Fuente: Ethical Boardroom
Autor: Sunday Ekwochi – Company Secretary at Access Bank
Most successful institutions globally depend on corporate governance – a framework that specifies rules and practices through directors to ensure accountability, fairness and transparency in a company’s relationship with all stakeholders.
Consequently, there is a distribution of responsibilities, rights and rewards, including procedures that would reconcile possible conflicting interests of stakeholders, especially in relation to duties, privileges, roles and information flow, to serve as a system of checks and balances. Currently, Access Bank Plc operates as a full service commercial banking group, with a network over 600 branches and service outlets located in major centres across Nigeria and subsidiaries in seven countries in sub-Saharan Africa and the UK, with representative offices in China, Lebanon, India and the UAE.
Access Bank’s corporate governance is founded on key pillars of accountability, responsibility, transparency, independence, fairness and discipline. Our corporate governance framework is designed to deliver good corporate governance, aligning management’s actions with the interests of shareholders while ensuring appropriate balance with the interests of other stakeholders.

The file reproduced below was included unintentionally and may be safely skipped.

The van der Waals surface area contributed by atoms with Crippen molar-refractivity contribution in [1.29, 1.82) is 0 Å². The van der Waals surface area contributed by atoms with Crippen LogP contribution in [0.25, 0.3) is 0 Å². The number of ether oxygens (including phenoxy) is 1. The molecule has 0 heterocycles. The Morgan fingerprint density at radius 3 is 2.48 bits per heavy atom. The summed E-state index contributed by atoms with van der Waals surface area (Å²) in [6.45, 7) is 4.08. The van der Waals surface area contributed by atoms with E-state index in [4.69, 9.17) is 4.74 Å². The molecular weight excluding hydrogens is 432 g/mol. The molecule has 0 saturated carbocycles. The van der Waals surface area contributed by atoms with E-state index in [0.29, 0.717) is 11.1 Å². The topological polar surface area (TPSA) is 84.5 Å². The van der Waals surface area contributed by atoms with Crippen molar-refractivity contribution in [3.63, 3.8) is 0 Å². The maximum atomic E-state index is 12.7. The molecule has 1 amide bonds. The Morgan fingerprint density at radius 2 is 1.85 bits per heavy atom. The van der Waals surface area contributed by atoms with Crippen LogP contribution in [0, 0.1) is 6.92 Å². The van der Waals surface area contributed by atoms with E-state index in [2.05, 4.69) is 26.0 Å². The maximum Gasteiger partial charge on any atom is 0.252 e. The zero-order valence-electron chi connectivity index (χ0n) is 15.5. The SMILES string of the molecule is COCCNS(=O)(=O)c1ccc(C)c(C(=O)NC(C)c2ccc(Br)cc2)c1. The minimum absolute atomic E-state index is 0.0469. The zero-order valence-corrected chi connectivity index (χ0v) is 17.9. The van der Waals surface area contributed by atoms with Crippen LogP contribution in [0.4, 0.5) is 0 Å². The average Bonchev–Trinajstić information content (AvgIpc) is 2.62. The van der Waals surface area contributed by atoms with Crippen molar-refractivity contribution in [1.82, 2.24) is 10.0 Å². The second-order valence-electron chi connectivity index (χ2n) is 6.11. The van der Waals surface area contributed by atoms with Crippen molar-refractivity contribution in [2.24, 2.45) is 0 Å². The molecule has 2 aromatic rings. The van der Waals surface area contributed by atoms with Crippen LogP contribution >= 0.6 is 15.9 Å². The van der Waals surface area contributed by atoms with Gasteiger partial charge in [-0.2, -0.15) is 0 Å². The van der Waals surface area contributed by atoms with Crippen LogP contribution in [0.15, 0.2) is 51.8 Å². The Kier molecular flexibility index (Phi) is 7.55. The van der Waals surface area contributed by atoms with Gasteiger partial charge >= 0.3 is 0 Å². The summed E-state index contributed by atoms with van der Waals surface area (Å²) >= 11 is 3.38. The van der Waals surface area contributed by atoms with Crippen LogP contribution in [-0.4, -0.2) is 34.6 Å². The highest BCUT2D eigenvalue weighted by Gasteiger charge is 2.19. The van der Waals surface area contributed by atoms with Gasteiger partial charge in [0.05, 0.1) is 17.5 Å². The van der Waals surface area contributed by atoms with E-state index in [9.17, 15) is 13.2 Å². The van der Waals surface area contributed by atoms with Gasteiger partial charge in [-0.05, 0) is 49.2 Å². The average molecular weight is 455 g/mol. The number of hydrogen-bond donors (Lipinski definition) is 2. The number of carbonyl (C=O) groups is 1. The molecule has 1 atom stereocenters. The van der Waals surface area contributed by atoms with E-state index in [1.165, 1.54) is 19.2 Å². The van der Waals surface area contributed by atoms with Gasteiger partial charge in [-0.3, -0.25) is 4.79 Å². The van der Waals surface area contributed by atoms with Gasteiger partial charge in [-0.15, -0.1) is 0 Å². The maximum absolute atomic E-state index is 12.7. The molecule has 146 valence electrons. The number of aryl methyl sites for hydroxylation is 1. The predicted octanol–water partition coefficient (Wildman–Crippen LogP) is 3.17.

With the board recognising that effective governance is a key to superior performance and sustainable prosperity, the system ensures on-going compliance with the Bank’s governance charter and relevant codes of corporate governance, including the post listing requirements of the stock exchanges where the Bank’s securities are listed.
Our building blocks